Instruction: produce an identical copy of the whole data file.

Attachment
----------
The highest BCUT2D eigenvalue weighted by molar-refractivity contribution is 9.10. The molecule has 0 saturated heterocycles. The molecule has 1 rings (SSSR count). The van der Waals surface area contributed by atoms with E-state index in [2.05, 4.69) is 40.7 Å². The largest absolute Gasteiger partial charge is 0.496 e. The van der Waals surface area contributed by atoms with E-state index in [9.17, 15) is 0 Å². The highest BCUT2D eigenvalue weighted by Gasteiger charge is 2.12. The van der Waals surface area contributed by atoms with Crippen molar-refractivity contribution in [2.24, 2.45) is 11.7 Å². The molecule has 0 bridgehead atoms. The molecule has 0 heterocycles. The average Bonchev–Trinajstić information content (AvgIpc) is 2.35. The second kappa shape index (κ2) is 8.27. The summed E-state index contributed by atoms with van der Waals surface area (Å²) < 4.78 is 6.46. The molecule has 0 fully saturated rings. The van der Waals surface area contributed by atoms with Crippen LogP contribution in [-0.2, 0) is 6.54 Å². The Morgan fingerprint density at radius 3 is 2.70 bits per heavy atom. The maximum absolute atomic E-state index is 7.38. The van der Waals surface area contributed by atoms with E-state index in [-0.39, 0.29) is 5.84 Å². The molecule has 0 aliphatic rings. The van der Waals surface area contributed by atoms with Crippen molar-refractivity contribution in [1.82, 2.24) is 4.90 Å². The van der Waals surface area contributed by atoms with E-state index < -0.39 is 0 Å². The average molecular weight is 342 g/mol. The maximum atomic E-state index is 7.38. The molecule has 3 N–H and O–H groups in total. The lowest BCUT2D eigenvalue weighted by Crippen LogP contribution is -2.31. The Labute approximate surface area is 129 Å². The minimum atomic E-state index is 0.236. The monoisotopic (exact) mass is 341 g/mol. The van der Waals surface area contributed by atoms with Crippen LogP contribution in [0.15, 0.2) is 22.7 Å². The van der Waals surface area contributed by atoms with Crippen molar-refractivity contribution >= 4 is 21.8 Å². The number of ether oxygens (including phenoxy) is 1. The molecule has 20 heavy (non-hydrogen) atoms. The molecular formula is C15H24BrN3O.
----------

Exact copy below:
The highest BCUT2D eigenvalue weighted by molar-refractivity contribution is 9.10. The molecule has 0 saturated heterocycles. The molecule has 1 rings (SSSR count). The van der Waals surface area contributed by atoms with E-state index in [2.05, 4.69) is 40.7 Å². The largest absolute Gasteiger partial charge is 0.496 e. The van der Waals surface area contributed by atoms with E-state index in [9.17, 15) is 0 Å². The highest BCUT2D eigenvalue weighted by Gasteiger charge is 2.12. The van der Waals surface area contributed by atoms with Crippen molar-refractivity contribution in [2.24, 2.45) is 11.7 Å². The molecule has 0 bridgehead atoms. The molecule has 0 heterocycles. The average Bonchev–Trinajstić information content (AvgIpc) is 2.35. The second kappa shape index (κ2) is 8.27. The summed E-state index contributed by atoms with van der Waals surface area (Å²) < 4.78 is 6.46. The molecule has 0 fully saturated rings. The van der Waals surface area contributed by atoms with Crippen LogP contribution in [-0.2, 0) is 6.54 Å². The Morgan fingerprint density at radius 3 is 2.70 bits per heavy atom. The maximum absolute atomic E-state index is 7.38. The van der Waals surface area contributed by atoms with E-state index in [-0.39, 0.29) is 5.84 Å². The molecule has 0 aliphatic rings. The van der Waals surface area contributed by atoms with Crippen molar-refractivity contribution in [1.82, 2.24) is 4.90 Å². The van der Waals surface area contributed by atoms with E-state index < -0.39 is 0 Å². The average molecular weight is 342 g/mol. The maximum atomic E-state index is 7.38. The molecule has 3 N–H and O–H groups in total. The lowest BCUT2D eigenvalue weighted by Crippen LogP contribution is -2.31. The Labute approximate surface area is 129 Å². The minimum atomic E-state index is 0.236. The monoisotopic (exact) mass is 341 g/mol. The van der Waals surface area contributed by atoms with Crippen LogP contribution in [0.15, 0.2) is 22.7 Å². The van der Waals surface area contributed by atoms with Crippen molar-refractivity contribution >= 4 is 21.8 Å². The number of ether oxygens (including phenoxy) is 1. The molecule has 20 heavy (non-hydrogen) atoms. The molecular formula is C15H24BrN3O.